Episcopalian Crisis

Authority, Homosexuality & the Future of Anglicanism

Many Roman Catholics, ordained and lay, were understandably concerned when the Vatican issued its statement last fall barring men with “deep-seated homosexual tendencies” from the priesthood. If a priest is faithful to his promise of chaste celibacy, what difference does it make if he understands himself to be homosexual? Many people thought it was celibacy, not sexual orientation, that mattered when it came to priestly discipline.

I share the feeling of many people in thinking it is unjust to bar celibate homosexuals from the priesthood. But Rome may have had multiple reasons for issuing such a divisive instruction. Among those possible reasons is the way in which the debate over homosexuality, and especially over the influence, status, and authority of homosexual priests and ministers, has roiled nearly every Protestant denomination. Most conspicuous among those churches where attitudes toward homosexuality pose a serious threat to ecclesial unity is the Anglican Communion.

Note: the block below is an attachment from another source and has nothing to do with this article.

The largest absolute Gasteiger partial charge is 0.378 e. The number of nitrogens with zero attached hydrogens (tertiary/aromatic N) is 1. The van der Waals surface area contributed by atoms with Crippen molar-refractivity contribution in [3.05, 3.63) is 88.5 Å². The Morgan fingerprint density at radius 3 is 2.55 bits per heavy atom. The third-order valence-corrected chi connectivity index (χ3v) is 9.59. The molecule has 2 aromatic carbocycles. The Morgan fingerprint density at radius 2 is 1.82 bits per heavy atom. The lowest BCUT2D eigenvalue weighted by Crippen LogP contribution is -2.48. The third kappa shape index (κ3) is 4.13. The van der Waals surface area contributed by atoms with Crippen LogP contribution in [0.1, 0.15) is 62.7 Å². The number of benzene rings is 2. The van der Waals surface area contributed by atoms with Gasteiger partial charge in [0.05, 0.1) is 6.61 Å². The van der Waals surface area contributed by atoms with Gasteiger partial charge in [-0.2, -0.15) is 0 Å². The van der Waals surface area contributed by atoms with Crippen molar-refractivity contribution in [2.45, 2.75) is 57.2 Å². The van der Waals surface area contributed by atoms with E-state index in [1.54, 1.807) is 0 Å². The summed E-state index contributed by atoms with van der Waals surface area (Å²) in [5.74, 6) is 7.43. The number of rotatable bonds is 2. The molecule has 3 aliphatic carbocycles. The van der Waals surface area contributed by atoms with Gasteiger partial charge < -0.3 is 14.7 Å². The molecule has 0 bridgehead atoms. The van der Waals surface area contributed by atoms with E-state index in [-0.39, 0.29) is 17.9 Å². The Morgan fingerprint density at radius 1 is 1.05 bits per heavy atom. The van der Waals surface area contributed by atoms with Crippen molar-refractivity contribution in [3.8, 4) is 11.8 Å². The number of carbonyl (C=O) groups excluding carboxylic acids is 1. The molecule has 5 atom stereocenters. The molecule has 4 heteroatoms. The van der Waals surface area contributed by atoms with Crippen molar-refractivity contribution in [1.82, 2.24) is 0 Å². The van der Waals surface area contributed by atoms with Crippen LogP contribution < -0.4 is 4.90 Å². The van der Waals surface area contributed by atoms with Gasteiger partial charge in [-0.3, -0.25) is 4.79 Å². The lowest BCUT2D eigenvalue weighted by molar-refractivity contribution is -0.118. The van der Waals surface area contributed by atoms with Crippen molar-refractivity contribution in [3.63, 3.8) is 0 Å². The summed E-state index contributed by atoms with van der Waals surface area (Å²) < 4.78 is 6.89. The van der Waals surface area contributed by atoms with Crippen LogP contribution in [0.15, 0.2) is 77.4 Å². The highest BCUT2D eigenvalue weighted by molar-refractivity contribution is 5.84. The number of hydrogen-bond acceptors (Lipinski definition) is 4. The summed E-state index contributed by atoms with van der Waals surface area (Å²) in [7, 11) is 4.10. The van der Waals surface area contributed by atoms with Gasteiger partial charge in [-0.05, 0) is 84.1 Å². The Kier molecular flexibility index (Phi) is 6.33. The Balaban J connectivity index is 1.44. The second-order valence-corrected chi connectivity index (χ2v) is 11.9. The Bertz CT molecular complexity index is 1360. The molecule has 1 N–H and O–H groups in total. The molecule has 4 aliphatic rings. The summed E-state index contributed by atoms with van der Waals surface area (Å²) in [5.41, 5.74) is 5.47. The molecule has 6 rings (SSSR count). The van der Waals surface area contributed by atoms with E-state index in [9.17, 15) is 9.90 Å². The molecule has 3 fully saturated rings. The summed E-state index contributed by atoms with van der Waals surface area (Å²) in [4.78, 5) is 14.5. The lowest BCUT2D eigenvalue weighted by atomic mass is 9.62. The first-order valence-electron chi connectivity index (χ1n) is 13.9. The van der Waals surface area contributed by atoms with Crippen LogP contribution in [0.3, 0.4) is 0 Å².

At its 2003 General Convention, the Episcopal Church of the United States of America (ECUSA) voted to approve the consecration of Gene Robinson, an active homosexual living in a committed relationship, as bishop of New Hampshire. At the same time, the Anglican Church of Canada authorized the blessing of same-sex unions. A firestorm erupted, both in North America and worldwide across the Anglican Communion of thirty-eight loosely...

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About the Author

Barry Jay Seltser is a writer and researcher living in Boston.